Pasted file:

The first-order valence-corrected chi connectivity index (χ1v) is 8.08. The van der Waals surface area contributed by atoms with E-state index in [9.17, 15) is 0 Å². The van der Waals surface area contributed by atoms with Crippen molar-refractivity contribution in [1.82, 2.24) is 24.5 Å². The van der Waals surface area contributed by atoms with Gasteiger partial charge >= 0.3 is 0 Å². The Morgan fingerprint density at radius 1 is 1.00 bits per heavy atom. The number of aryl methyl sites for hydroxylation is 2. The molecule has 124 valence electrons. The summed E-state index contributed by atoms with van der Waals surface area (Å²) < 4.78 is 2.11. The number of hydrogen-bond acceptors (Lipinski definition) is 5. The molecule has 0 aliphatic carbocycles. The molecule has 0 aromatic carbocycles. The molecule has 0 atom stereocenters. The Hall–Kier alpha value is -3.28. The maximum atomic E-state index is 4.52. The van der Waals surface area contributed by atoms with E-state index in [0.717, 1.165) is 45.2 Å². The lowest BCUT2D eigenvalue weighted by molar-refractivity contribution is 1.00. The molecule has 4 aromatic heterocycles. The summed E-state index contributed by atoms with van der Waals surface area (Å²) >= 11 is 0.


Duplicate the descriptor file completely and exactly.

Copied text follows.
The first-order valence-corrected chi connectivity index (χ1v) is 8.08. The van der Waals surface area contributed by atoms with E-state index in [9.17, 15) is 0 Å². The van der Waals surface area contributed by atoms with Crippen molar-refractivity contribution in [1.82, 2.24) is 24.5 Å². The van der Waals surface area contributed by atoms with Gasteiger partial charge >= 0.3 is 0 Å². The Morgan fingerprint density at radius 1 is 1.00 bits per heavy atom. The number of aryl methyl sites for hydroxylation is 2. The molecule has 124 valence electrons. The summed E-state index contributed by atoms with van der Waals surface area (Å²) < 4.78 is 2.11. The number of hydrogen-bond acceptors (Lipinski definition) is 5. The molecule has 0 aliphatic carbocycles. The molecule has 0 aromatic carbocycles. The molecule has 0 atom stereocenters. The Hall–Kier alpha value is -3.28. The maximum atomic E-state index is 4.52. The van der Waals surface area contributed by atoms with E-state index in [0.717, 1.165) is 45.2 Å². The lowest BCUT2D eigenvalue weighted by molar-refractivity contribution is 1.00. The molecule has 4 aromatic heterocycles. The summed E-state index contributed by atoms with van der Waals surface area (Å²) >= 11 is 0.